(Reuters) Gold prices traded in a narrow range on Tuesday, hovering close to a recent two-month low, as optimism over a U.S. debt ceiling deal and reduced bets for a pause in the Federal Reserve's rate hike policy in June dented the metal's appeal.
Spot gold was flat at $1,945.19 per ounce by 0253 GMT. U.S. gold futures were listless at $1,944.10.
U.S. President Joe Biden said on Monday he feels good about prospects for passage by Congress of the debt ceiling deal that he reached with House of Representatives Speaker Kevin McCarthy.
The high volatility events such as the U.S. regional banking crisis, and whether or not an agreement would be reached on raising the U.S. debt ceiling are now passing, "reducing the markets interest in gold as investors seek alpha," Michael Langford, director at corporate advisory AirGuide said.
Fed officials on the other hand have in recent days turned up the heat with a hawkish outlook on interest rates, and that has to some extent also offset safe-haven flows around the U.S. debt ceiling situation as higher interest rates dull the appeal for zero-yield bullion.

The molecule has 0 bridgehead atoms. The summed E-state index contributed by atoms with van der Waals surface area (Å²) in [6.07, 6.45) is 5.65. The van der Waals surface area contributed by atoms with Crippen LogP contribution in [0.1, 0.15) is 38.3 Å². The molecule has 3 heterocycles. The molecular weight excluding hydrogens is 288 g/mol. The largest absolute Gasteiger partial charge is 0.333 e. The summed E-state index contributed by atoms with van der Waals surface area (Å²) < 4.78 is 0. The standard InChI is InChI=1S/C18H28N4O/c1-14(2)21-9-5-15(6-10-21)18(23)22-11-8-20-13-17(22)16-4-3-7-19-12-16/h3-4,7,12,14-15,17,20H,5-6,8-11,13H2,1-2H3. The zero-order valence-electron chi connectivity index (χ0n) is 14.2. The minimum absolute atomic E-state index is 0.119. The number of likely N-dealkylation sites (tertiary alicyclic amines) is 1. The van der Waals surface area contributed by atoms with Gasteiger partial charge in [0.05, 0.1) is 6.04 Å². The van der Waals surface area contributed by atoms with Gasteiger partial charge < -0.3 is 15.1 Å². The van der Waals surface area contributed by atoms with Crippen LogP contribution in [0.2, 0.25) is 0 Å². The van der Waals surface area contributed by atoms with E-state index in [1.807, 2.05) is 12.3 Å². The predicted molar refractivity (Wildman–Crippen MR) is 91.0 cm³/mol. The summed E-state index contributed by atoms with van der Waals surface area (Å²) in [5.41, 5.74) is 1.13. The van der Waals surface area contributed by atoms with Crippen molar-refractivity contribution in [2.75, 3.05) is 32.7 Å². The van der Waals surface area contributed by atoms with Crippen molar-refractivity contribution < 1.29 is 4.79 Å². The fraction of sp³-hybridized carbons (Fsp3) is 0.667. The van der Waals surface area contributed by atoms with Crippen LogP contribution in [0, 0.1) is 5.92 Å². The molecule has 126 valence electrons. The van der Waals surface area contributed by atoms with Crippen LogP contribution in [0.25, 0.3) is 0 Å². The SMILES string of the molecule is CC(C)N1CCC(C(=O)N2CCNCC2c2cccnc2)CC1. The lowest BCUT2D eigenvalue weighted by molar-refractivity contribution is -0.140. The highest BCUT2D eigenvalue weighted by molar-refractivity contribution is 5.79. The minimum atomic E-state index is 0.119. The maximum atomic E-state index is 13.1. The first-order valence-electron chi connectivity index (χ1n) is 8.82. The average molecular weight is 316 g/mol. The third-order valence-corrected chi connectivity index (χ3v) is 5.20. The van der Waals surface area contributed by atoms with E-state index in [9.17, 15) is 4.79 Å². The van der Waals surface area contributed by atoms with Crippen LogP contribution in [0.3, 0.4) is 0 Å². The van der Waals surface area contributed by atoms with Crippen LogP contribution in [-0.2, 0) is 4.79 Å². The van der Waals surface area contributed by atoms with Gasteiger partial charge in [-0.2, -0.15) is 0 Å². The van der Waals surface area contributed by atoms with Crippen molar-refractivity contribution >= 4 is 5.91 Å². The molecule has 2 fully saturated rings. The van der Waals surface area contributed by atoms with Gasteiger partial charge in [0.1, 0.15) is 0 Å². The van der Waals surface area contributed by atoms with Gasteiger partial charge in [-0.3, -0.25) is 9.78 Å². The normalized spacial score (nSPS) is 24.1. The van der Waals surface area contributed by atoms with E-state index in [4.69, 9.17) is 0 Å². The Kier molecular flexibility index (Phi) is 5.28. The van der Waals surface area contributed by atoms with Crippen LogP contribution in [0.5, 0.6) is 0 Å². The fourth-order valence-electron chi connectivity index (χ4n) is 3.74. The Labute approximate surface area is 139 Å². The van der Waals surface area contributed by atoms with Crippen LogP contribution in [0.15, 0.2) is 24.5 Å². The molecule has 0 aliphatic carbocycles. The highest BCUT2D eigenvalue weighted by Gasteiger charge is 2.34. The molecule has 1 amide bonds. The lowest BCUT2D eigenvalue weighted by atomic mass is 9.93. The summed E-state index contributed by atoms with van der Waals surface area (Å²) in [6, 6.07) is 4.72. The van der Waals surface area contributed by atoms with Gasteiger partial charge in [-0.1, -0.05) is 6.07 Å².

Having navigated the financial crisis of 2008, Minneapolis Fed President Neel Kashkari worries about systemic risks. But now, as a U.S. monetary policymaker, he worries even more about inflation.
"If later in the year a more dovish approach is taken, this then implies some level of easing of interest rates may occur, which will be seen as bullish for equities and also reduce the desire for investors to hold gold versus other more risk on asset classes," Langford noted.
Markets are now pricing in a 42.7% chance of the Fed keeping rates on hold in June.
Spot silver fell 0.2% to $23.15 per ounce, while platinum rose 0.8% to $1,032.54, and palladium gained nearly 2% to $1,443.12.